David Ganey and Tod Wilson of Team 680 were looking forward to returning home this weekend after a week of biking and paddling through Missouri.
"I am going to take a shower and hang out with my family," Ganey said when the News Tribune caught up with Ganey and Wilson via phone Friday at a lunch stop for hamburgers along the Katy Trail.
"I'm going to have a little bit of a celebration dinner with my children," Wilson said. "My family and my home will be a nice place to be after a week," he said. "Physically, I feel great. I'm actually pretty elated to be off the river and on the home stretch, so to speak," he added.
The two men paddled in the MR 340 race, finishing in 20th place in the men's tandem division out of about 110 teams. Tackling the Missouri River from Kaw Point in Kansas City, Kansas, to St. Charles in 59 hours and 48 minutes was literally only the half of it, though.
Team 680 to support mental serenity, local schools as they tow and float their own "Serenity Now"Read more
Ganey and Wilson also biked with their canoe named "Serenity Now!" in tow from Jefferson City to the start of the race, and likewise on the way home. They took on the name Team 680 to reflect the distance, and have the goal of raising money for the Yellow Ribbon Suicide Prevention Program and Jefferson City Public Schools Foundation.
The journey to the start of the MR 340 had its challenges.
They had to stop three times in a torrential downpour before reaching Independence to bail rainwater out of their towed canoe because it was getting too heavy to pull.
"We got a lot of looks. We got stopped by the police in Waverly and Lexington," Ganey said.
"Apparently, they got several phone calls about citizens' concerns about our safety," Wilson said, noting police just wanted to be sure they were as safe as possible.
"They were trying to kind of tell us we shouldn't be doing what we're doing," he said. They explained to the officers they knew what they were doing wasn't exactly normal, but they had to press on.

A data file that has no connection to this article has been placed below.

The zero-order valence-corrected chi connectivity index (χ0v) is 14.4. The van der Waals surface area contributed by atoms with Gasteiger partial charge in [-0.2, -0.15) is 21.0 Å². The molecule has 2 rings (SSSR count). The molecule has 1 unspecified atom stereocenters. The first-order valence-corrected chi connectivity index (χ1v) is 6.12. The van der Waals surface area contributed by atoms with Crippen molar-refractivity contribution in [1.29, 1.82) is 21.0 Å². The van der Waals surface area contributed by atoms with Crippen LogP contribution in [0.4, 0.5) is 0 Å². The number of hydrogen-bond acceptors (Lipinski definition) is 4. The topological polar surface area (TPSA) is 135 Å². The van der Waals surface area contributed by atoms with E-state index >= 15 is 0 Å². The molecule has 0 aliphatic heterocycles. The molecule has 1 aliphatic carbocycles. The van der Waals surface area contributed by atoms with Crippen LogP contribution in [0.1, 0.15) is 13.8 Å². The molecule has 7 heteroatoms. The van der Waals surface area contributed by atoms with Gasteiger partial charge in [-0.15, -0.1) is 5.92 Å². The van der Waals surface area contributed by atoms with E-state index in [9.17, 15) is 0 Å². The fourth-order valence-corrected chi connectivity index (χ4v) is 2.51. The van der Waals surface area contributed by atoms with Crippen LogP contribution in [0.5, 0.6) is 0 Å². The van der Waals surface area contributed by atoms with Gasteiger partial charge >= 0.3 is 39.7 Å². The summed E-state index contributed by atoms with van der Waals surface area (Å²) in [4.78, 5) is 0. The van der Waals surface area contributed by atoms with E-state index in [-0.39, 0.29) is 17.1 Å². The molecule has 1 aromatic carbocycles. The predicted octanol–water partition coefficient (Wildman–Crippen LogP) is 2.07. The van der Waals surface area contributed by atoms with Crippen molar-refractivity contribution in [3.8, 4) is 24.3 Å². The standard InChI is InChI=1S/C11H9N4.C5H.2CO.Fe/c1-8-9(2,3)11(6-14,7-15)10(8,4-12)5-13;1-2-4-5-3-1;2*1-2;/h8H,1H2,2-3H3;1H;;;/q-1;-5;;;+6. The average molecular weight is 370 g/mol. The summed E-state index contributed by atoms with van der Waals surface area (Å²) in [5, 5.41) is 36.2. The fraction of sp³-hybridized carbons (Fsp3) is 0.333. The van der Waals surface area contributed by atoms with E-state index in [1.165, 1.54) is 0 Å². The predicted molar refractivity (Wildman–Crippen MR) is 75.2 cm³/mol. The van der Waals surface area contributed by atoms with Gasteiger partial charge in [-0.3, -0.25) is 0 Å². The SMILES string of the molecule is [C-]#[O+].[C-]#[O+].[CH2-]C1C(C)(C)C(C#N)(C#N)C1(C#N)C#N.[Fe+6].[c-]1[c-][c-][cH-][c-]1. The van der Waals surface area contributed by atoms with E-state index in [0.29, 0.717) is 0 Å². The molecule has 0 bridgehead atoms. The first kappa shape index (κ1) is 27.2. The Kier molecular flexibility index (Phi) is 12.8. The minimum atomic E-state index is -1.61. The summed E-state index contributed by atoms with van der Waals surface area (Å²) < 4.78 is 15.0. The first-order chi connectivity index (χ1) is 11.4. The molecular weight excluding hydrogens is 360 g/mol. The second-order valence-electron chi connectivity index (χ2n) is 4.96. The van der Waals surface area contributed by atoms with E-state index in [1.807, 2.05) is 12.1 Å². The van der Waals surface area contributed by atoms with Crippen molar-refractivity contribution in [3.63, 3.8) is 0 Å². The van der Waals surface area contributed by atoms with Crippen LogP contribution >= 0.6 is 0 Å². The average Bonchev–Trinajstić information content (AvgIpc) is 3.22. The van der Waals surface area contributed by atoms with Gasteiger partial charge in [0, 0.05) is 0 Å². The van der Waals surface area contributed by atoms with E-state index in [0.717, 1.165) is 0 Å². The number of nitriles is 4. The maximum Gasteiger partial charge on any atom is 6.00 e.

Once they got their canoe in the water, Ganey said, the team got some unexpected support. "Other teams were really, really helpful on the river," he said.
Usually, at each safety stop along the race route, teams have support crews who provide them with food and water, he explained. Team 680 chose to rely on vendors at each site or pack their own sustenance, but other teams volunteered ice-cold grapes and energy supplements. "Other teams got behind us a ton," he said, especially when they learned of the causes they were supporting.
Wilson said some teams pulled up to them in the middle of the Missouri River and offered them aid. "The paddling community is really very tight," he said.
River racers cool with weatherRead more
Ganey said the second day on the river was a little tough, as they had paddled from Kansas City to Jefferson City without stopping to sleep. He was dehydrated, but they got about four hours of sleep before pressing on.
A barge carrying a crane and pylons at a bridge construction site over the river at Washington gave them a bit of a scare.
"Generally, when a barge comes out and you're in a canoe, you need to get off the river," Ganey said. However, in that particular spot, they didn't have that option and had to ride out the vessel's wake. "That was a hairy moment. That was probably the scariest moment in the boat."
The weather cooperated, though, and gave them a good wind at their backs. While the original plan was to finish the MR 340 in 65-70 hours, Ganey said "with conditions and the way our bodies felt," they decided to "put the hammer down" in the last 25 miles, finishing in less than 60 hours.
"We've got some sore muscles, to say the least," he added.
As of about 5 p.m. Friday, Team 680's GoFundMe page noted they had raised $2,130. Ganey said he hadn't had a chance to check it given sparse internet coverage, but he hoped people would continue to contribute at gofundme.com/team680.
Other local men also made notable finishes in this year's MR 340.
In the men's solo category, of about 220 registered competitors, Jefferson City resident J.D. Moore finished in 60th place, with a time of 67 hours and 13 minutes. Gabe Craighead, of Fulton, finished in 40th with a time of 61 hours and 12 minutes; Nicholas Wagner, of Freeburg, was 33rd in 59 hours and 40 minutes.
In the team division, of more than 20 teams registered, Missouri American Water took second place. A team boat has three or four paddlers or pedalers in it, and Missouri American Water had Albert Owens, of St. Genevieve; Pete Matschiner, of St. Peters; Brent Haas, of Jefferson City; and Brian Russell, of Maryland Heights. They finished in 50 hours and 52 minutes.
The Whole Nine Yard finished fifth in the team division. That team was comprised of Joey Gerbes and Steve Taylor, both of Jefferson City, and Kyle Scheer, of Ashland, and had a of 56 hours and 45 minutes.
Full results can be viewed at raceowl.com/MR3402017/RaceResults.